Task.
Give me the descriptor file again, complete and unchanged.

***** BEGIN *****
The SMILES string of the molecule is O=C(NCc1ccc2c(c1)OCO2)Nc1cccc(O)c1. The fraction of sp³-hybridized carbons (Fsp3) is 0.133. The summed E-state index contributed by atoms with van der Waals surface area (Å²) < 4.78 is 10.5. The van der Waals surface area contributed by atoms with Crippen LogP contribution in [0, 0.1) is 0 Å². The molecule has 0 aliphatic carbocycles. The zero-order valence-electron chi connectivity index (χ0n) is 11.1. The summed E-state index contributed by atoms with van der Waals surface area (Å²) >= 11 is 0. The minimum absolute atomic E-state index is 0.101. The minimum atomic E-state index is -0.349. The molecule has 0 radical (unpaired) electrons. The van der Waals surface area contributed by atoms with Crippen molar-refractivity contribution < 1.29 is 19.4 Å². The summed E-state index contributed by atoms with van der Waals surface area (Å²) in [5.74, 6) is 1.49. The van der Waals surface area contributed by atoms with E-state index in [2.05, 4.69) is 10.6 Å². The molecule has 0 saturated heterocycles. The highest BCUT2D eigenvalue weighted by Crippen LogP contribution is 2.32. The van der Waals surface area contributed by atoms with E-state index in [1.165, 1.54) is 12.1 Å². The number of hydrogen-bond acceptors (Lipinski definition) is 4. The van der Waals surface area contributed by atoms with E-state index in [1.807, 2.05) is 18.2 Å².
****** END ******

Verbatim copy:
The SMILES string of the molecule is O=C(NCc1ccc2c(c1)OCO2)Nc1cccc(O)c1. The fraction of sp³-hybridized carbons (Fsp3) is 0.133. The summed E-state index contributed by atoms with van der Waals surface area (Å²) < 4.78 is 10.5. The van der Waals surface area contributed by atoms with Crippen LogP contribution in [0, 0.1) is 0 Å². The molecule has 0 aliphatic carbocycles. The zero-order valence-electron chi connectivity index (χ0n) is 11.1. The summed E-state index contributed by atoms with van der Waals surface area (Å²) >= 11 is 0. The minimum absolute atomic E-state index is 0.101. The minimum atomic E-state index is -0.349. The molecule has 0 radical (unpaired) electrons. The van der Waals surface area contributed by atoms with Crippen molar-refractivity contribution < 1.29 is 19.4 Å². The summed E-state index contributed by atoms with van der Waals surface area (Å²) in [5.74, 6) is 1.49. The van der Waals surface area contributed by atoms with E-state index in [2.05, 4.69) is 10.6 Å². The molecule has 0 saturated heterocycles. The highest BCUT2D eigenvalue weighted by Crippen LogP contribution is 2.32. The van der Waals surface area contributed by atoms with E-state index in [1.165, 1.54) is 12.1 Å². The number of hydrogen-bond acceptors (Lipinski definition) is 4. The van der Waals surface area contributed by atoms with E-state index in [1.807, 2.05) is 18.2 Å².